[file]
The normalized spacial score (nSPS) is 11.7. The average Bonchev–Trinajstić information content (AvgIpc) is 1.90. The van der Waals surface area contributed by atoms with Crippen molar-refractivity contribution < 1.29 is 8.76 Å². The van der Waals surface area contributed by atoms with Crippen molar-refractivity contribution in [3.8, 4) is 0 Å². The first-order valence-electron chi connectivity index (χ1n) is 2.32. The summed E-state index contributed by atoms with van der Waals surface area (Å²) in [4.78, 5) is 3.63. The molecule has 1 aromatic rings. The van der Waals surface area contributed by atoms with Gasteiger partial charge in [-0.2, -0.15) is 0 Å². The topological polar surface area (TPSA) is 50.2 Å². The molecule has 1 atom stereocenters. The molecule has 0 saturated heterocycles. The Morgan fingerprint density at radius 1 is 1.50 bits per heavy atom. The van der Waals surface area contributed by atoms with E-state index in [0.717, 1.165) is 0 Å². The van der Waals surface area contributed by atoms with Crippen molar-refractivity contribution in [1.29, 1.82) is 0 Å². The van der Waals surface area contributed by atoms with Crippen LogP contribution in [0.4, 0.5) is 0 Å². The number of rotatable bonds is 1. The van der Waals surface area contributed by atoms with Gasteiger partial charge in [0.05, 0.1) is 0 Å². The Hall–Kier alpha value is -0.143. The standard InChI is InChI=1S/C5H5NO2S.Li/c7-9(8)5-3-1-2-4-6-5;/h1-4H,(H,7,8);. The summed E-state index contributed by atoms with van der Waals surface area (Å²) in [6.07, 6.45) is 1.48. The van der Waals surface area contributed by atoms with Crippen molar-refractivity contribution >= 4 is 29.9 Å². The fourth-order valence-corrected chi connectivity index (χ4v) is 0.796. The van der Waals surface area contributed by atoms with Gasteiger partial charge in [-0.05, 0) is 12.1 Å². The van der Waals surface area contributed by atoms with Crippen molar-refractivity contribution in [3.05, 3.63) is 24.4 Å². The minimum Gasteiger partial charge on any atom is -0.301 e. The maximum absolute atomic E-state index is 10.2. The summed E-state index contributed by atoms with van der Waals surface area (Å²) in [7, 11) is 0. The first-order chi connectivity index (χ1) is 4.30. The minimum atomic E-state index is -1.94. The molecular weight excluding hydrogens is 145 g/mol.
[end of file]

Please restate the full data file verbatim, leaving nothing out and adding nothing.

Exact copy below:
The normalized spacial score (nSPS) is 11.7. The average Bonchev–Trinajstić information content (AvgIpc) is 1.90. The van der Waals surface area contributed by atoms with Crippen molar-refractivity contribution < 1.29 is 8.76 Å². The van der Waals surface area contributed by atoms with Crippen molar-refractivity contribution in [3.8, 4) is 0 Å². The first-order valence-electron chi connectivity index (χ1n) is 2.32. The summed E-state index contributed by atoms with van der Waals surface area (Å²) in [4.78, 5) is 3.63. The molecule has 1 aromatic rings. The van der Waals surface area contributed by atoms with Gasteiger partial charge in [-0.2, -0.15) is 0 Å². The topological polar surface area (TPSA) is 50.2 Å². The molecule has 1 atom stereocenters. The molecule has 0 saturated heterocycles. The Morgan fingerprint density at radius 1 is 1.50 bits per heavy atom. The van der Waals surface area contributed by atoms with E-state index in [0.717, 1.165) is 0 Å². The van der Waals surface area contributed by atoms with Crippen molar-refractivity contribution in [1.29, 1.82) is 0 Å². The van der Waals surface area contributed by atoms with Crippen LogP contribution in [0.4, 0.5) is 0 Å². The number of rotatable bonds is 1. The van der Waals surface area contributed by atoms with Gasteiger partial charge in [0.05, 0.1) is 0 Å². The Hall–Kier alpha value is -0.143. The standard InChI is InChI=1S/C5H5NO2S.Li/c7-9(8)5-3-1-2-4-6-5;/h1-4H,(H,7,8);. The summed E-state index contributed by atoms with van der Waals surface area (Å²) in [6.07, 6.45) is 1.48. The van der Waals surface area contributed by atoms with Crippen molar-refractivity contribution >= 4 is 29.9 Å². The fourth-order valence-corrected chi connectivity index (χ4v) is 0.796. The van der Waals surface area contributed by atoms with Gasteiger partial charge in [-0.05, 0) is 12.1 Å². The van der Waals surface area contributed by atoms with Crippen molar-refractivity contribution in [3.05, 3.63) is 24.4 Å². The minimum Gasteiger partial charge on any atom is -0.301 e. The maximum absolute atomic E-state index is 10.2. The summed E-state index contributed by atoms with van der Waals surface area (Å²) in [7, 11) is 0. The first-order chi connectivity index (χ1) is 4.30. The minimum atomic E-state index is -1.94. The molecular weight excluding hydrogens is 145 g/mol.